Rusty Russell proposed a more formal approach to virtio standardisation. Virtio is used within the Linux kernel for communication between the Linux kernel KVM hypervisor and guest systems. Up until now, compatibility has largely been assured through the relatively tight-knit upstream kernel community working on virtualisation technologies, and through diligence, but this will not scale in the longer term. Especially as Enterprises become increasingly reliant upon virtio, they will want the assurance of a standardised approach, and developers working on new features independently will benefit also. Rusty proposes that OASIS become the standards body and that the approach be as lightweight as can reasonably be achieved. In particular, by adopting PCI capabilities ASAP, there can be infinite feature bits for expressing possible future features that may be added to virtio.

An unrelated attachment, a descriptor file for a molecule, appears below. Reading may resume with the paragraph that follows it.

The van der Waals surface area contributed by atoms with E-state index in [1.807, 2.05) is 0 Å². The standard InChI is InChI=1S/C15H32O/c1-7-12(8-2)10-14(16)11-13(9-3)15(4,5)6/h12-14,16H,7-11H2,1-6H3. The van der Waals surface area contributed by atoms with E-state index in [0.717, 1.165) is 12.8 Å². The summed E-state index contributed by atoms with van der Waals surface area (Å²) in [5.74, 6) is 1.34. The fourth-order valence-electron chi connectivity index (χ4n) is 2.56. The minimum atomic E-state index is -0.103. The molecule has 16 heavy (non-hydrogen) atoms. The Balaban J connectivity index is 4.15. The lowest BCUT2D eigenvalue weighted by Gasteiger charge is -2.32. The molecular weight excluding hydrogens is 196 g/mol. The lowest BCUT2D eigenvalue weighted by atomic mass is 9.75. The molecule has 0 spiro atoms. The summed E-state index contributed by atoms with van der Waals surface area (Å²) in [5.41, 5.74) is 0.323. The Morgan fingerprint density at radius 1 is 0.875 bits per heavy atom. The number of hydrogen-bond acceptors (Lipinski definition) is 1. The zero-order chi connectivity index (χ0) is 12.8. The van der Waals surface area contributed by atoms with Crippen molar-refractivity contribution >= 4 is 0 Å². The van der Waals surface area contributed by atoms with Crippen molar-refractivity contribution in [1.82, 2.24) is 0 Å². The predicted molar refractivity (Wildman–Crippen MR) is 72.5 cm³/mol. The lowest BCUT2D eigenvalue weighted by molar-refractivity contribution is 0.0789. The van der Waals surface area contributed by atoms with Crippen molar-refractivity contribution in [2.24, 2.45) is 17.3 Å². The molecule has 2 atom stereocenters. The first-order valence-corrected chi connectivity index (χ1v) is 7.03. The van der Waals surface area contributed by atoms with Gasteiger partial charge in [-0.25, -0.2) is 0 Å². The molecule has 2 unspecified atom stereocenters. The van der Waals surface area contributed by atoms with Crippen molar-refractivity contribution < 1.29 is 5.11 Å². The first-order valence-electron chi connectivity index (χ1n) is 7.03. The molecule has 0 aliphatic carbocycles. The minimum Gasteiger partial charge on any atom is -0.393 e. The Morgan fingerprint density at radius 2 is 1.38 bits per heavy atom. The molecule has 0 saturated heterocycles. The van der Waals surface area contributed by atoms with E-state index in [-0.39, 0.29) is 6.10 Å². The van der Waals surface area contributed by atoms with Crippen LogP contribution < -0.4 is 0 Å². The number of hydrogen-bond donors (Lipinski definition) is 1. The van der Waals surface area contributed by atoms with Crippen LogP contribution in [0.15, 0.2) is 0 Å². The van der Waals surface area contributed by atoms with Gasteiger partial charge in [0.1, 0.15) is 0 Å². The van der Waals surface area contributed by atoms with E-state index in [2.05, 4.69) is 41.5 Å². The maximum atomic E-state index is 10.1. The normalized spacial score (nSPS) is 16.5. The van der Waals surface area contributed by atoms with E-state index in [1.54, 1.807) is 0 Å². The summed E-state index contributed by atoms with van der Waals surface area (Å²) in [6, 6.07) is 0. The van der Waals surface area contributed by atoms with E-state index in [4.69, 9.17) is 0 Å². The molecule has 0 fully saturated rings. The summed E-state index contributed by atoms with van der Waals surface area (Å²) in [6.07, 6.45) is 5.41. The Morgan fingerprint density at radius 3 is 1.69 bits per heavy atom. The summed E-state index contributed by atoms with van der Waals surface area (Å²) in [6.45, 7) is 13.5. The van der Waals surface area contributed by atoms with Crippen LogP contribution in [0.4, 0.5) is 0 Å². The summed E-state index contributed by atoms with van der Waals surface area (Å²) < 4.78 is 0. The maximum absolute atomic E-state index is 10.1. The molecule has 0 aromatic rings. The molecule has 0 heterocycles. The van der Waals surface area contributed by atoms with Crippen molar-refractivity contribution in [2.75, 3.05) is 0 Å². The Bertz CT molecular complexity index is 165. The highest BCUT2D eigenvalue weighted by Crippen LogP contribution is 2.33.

Steven Rostedt pointed out a problem with the hwlat_detector originally written by this author. I wrote the hardware latency detector four or five years ago while working on a lot of real-time systems. In the case of real-time (such as systems used for stock trading) it is important to reduce overall system latencies – times when the system is doing non-real-time work. The preempt-rt kernel patch series adds many new features to the core kernel to reduce software- induced system latencies, but it originally overlooked the possibility that the system hardware vendor was periodically stealing CPU cycles to implement some ‘value add’ feature. On x86 systems in particular, vendors commonly use system management interrupts (SMIs) to place the system CPU(s) into a special mode in which they execute code hidden from the OS.